Digital divide will build cold wall: China Daily editorial
The bipartisan "Secure and Trusted Communications Networks Act of 2019", which passed the United States House of Representatives on Monday, is a fresh attempt by the US to officially, thoroughly elbow Chinese telecommunications leaders Huawei and ZTE out of the US market.
Considering the political atmosphere on Capitol Hill, and Washington's desire for bargaining chips to use in its trade war with China, the probability is high that the act will get Senate approval and presidential endorsement.
Once enacted, the act will mean Huawei and ZTE, as well as their subsidiaries and affiliated entities, will lose their footholds in the US market.
Despite the conspicuous absence of solid evidence supporting the US' insistence on a "security risk" heuristic, and Huawei's steadfast stance of innocence, the act officially defines Chinese 5G telecom leaders as a "national security risk" and outlaws their presence in US networks.
Beijing has vehemently condemned Washington's attempts to suppress Huawei and Chinese 5G leadership.
But the act sends a clear message that Washington is intent on playing whack-a-mole with any Chinese companies that raise their heads as industry leaders. Responding to Beijing's reminder that excluding Huawei would put telecom operators in rural America in dire financial conditions, the act installs a reimbursement program to finance removal and replacement of "suspect equipment".
Besides effectively sweeping Chinese telecom equipment out of the US market, the act will also cause chain reactions whose extent and repercussions remain hard to foretell. While the verbal abuse of Huawei and Chinese 5G technology has brewed conspicuous unease among the US' allies and partners, the impact of the US legislation is aimed at cementing a tech wall.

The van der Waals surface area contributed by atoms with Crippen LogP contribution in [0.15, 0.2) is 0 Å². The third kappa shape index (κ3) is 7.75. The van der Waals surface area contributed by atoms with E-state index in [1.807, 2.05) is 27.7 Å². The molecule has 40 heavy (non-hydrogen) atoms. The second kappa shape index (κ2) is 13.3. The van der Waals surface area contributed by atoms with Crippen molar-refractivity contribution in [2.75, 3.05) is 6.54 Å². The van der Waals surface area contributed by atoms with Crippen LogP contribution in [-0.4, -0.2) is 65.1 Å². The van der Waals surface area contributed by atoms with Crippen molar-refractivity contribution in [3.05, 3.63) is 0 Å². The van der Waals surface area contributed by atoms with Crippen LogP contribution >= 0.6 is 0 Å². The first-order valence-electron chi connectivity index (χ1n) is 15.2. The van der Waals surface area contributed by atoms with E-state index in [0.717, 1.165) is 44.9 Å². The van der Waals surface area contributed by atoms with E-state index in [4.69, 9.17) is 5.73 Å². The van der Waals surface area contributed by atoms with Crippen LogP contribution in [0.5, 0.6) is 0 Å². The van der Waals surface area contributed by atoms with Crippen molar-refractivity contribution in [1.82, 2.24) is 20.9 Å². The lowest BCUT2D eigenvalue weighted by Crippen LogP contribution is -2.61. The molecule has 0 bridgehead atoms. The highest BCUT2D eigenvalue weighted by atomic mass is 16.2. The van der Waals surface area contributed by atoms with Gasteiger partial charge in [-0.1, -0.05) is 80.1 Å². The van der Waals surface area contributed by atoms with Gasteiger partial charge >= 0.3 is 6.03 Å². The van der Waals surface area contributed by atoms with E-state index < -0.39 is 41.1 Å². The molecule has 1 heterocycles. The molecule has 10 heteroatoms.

Most countries may agree with Beijing that all countries are obliged to provide a fair, just and non-discriminatory business environment. But some allies and partners, those depending on Washington for security guarantees in particular, may have to think twice when pressed to exclude Huawei.
The exclusion Washington zealously seeks in pursuit of its own tech preeminence will end up creating a "technological divide", Chinese Foreign Minister Wang Yi just warned at the 14th Foreign Ministers' Meeting of the Asia-Europe Meeting in Madrid.
China's opposition against what Wang called a "technology blockade and digital hegemony" has the moral support of many countries. But at this point moral support will not suffice to prevent the impending closing of a technology iron curtain.
Emerging technologies can give new impetus to common development and provide fresh opportunities for all countries, but only if there are non-discriminatory business environments that foster fair competition and research environments that encourage cooperation.
Allowing a technology cold war to come into being serves the interests of no country.